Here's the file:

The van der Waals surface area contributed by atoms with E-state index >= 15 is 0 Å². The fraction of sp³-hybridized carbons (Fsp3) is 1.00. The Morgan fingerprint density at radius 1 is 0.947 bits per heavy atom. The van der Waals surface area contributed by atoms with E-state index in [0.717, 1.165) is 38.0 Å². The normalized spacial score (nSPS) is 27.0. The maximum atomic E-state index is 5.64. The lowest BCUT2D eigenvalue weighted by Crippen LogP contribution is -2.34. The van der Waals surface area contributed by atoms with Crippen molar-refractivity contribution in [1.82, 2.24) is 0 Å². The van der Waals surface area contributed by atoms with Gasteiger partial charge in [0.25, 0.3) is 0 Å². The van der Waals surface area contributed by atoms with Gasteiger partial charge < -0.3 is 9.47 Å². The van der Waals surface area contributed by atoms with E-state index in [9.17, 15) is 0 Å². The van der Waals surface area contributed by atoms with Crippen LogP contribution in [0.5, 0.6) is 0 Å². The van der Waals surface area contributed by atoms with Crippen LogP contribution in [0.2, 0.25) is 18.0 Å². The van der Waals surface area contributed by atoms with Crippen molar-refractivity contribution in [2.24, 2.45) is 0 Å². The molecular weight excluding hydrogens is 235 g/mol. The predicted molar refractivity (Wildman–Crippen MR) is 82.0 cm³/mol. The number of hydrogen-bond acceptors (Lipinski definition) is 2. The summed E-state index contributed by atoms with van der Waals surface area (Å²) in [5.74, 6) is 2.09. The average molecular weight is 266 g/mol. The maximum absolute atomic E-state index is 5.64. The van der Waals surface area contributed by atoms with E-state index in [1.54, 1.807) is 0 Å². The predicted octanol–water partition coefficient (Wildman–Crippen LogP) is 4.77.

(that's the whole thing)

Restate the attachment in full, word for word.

The van der Waals surface area contributed by atoms with E-state index >= 15 is 0 Å². The fraction of sp³-hybridized carbons (Fsp3) is 1.00. The Morgan fingerprint density at radius 1 is 0.947 bits per heavy atom. The van der Waals surface area contributed by atoms with E-state index in [0.717, 1.165) is 38.0 Å². The normalized spacial score (nSPS) is 27.0. The maximum atomic E-state index is 5.64. The lowest BCUT2D eigenvalue weighted by Crippen LogP contribution is -2.34. The van der Waals surface area contributed by atoms with Crippen molar-refractivity contribution in [1.82, 2.24) is 0 Å². The van der Waals surface area contributed by atoms with Gasteiger partial charge in [0.25, 0.3) is 0 Å². The van der Waals surface area contributed by atoms with Gasteiger partial charge < -0.3 is 9.47 Å². The van der Waals surface area contributed by atoms with E-state index in [9.17, 15) is 0 Å². The van der Waals surface area contributed by atoms with Crippen LogP contribution in [0.5, 0.6) is 0 Å². The van der Waals surface area contributed by atoms with Crippen LogP contribution in [0.2, 0.25) is 18.0 Å². The van der Waals surface area contributed by atoms with Crippen molar-refractivity contribution in [2.24, 2.45) is 0 Å². The molecular weight excluding hydrogens is 235 g/mol. The predicted molar refractivity (Wildman–Crippen MR) is 82.0 cm³/mol. The number of hydrogen-bond acceptors (Lipinski definition) is 2. The summed E-state index contributed by atoms with van der Waals surface area (Å²) in [5.74, 6) is 2.09. The average molecular weight is 266 g/mol. The maximum absolute atomic E-state index is 5.64. The van der Waals surface area contributed by atoms with E-state index in [1.54, 1.807) is 0 Å². The predicted octanol–water partition coefficient (Wildman–Crippen LogP) is 4.77.